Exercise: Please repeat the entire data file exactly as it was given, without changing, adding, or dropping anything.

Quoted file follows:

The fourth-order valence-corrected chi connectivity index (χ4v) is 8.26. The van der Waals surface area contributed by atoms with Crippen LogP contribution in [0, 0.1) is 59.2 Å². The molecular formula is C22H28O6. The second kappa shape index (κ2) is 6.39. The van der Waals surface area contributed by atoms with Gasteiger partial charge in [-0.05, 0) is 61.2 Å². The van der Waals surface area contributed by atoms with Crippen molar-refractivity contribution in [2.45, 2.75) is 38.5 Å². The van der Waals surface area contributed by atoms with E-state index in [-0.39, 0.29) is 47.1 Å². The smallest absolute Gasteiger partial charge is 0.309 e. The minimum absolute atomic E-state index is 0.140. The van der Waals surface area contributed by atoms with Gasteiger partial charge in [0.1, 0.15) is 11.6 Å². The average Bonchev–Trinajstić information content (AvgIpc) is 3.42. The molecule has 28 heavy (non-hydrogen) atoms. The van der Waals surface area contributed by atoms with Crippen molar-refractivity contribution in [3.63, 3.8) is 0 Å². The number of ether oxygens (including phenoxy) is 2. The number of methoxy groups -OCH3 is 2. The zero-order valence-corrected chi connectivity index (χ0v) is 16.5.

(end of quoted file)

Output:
The fourth-order valence-corrected chi connectivity index (χ4v) is 8.26. The van der Waals surface area contributed by atoms with Crippen LogP contribution in [0, 0.1) is 59.2 Å². The molecular formula is C22H28O6. The second kappa shape index (κ2) is 6.39. The van der Waals surface area contributed by atoms with Gasteiger partial charge in [-0.05, 0) is 61.2 Å². The van der Waals surface area contributed by atoms with Crippen molar-refractivity contribution in [2.45, 2.75) is 38.5 Å². The van der Waals surface area contributed by atoms with E-state index in [-0.39, 0.29) is 47.1 Å². The smallest absolute Gasteiger partial charge is 0.309 e. The minimum absolute atomic E-state index is 0.140. The van der Waals surface area contributed by atoms with Gasteiger partial charge in [0.1, 0.15) is 11.6 Å². The average Bonchev–Trinajstić information content (AvgIpc) is 3.42. The molecule has 28 heavy (non-hydrogen) atoms. The van der Waals surface area contributed by atoms with Crippen molar-refractivity contribution in [3.63, 3.8) is 0 Å². The number of ether oxygens (including phenoxy) is 2. The number of methoxy groups -OCH3 is 2. The zero-order valence-corrected chi connectivity index (χ0v) is 16.5.